Learned of the existence of the Bechdel test
a few days ago. Pretty interesting -- as people are careful to point out, flawed
, but nonetheless valuable. It suggests the existence of biases in aggregate, rather than being a definite litmus test for whether a work is biased against women or not.
The test itself is simple. As the Wikipedia has it:
- It has to have at least two women in it,
- who talk to each other,
- about something besides a man.
I, of course, since I don't watch much other than anime, immediately started wondering whether my favorite series would pass. Almost universally, the answer was "yes." Surprising, considering that anime isn't exactly a bastion of feminism. But Madoka
passes (practically all the characters are female, possibly including QB.) Evangelion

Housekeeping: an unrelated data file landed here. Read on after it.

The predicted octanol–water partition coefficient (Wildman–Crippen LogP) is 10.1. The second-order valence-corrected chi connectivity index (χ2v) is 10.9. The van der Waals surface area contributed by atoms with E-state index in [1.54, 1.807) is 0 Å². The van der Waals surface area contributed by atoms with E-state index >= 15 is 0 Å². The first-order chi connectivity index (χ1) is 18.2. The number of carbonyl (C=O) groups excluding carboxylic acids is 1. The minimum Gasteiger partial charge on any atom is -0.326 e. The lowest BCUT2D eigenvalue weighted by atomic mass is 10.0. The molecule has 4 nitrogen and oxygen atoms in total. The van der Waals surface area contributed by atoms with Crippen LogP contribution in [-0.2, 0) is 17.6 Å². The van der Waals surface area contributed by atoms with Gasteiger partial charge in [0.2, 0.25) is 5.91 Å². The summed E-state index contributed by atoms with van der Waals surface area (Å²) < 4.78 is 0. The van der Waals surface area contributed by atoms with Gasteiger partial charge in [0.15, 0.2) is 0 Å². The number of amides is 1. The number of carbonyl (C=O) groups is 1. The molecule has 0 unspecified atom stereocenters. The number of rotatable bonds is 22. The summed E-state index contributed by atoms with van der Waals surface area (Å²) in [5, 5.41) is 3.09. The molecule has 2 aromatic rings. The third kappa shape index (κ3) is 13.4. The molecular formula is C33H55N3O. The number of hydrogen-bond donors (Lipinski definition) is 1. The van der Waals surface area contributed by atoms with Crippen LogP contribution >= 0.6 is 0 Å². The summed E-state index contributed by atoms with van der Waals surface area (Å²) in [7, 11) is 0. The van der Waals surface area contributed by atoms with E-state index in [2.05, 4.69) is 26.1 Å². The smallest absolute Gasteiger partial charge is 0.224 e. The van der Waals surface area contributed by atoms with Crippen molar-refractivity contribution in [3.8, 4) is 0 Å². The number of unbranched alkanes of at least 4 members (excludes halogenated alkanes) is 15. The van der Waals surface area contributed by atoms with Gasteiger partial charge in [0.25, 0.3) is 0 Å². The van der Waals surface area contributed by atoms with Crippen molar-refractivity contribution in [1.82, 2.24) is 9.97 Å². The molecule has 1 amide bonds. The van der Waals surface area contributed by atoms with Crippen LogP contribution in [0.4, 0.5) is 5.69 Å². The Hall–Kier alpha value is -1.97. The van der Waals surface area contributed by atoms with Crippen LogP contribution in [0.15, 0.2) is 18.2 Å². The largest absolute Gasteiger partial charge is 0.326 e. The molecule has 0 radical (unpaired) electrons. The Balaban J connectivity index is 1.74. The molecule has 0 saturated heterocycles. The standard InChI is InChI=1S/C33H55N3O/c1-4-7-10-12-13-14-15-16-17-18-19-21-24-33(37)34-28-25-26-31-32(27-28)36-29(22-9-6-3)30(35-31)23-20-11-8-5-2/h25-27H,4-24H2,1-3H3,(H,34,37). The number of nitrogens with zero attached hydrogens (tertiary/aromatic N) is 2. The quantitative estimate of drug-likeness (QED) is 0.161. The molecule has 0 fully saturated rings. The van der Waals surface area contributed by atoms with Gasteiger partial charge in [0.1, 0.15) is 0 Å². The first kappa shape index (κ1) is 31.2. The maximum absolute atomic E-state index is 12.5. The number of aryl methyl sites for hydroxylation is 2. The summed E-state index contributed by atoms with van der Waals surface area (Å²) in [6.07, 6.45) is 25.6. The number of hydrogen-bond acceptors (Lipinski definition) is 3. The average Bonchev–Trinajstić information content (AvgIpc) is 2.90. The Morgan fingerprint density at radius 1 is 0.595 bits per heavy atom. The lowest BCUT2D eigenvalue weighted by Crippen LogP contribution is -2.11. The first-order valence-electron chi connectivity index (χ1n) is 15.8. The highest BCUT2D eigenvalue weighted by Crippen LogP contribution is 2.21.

definitely passes, even before the most recent series. Utena
passes with bells on.
More interesting are the works I like that don't pass. Shadow of the Colossus
doesn't. It wouldn't pass even if the roles were flipped. Mono would then be talking to Dormin about Wander, thus failing on point 3. In literature, I'm pretty sure most of Gene Wolfe's work doesn't pass. In this case I think the test works well -- one of his major weaknesses is his basic inability to write female characters. It annoys me, but that's not why I read Wolfe. Triplets of Belleville
doesn't pass because it has no dialogue.
And for me, that leads to the further observation that I would never have thought to make dialogue the crux of the test -- to me it's an optional feature. (And you might say, as a guy, I could be expected to think that.) But for exactly that reason, I think, the test is valuable. It uses a proxy for character importance that people will tend to overlook if they have unexamined biases.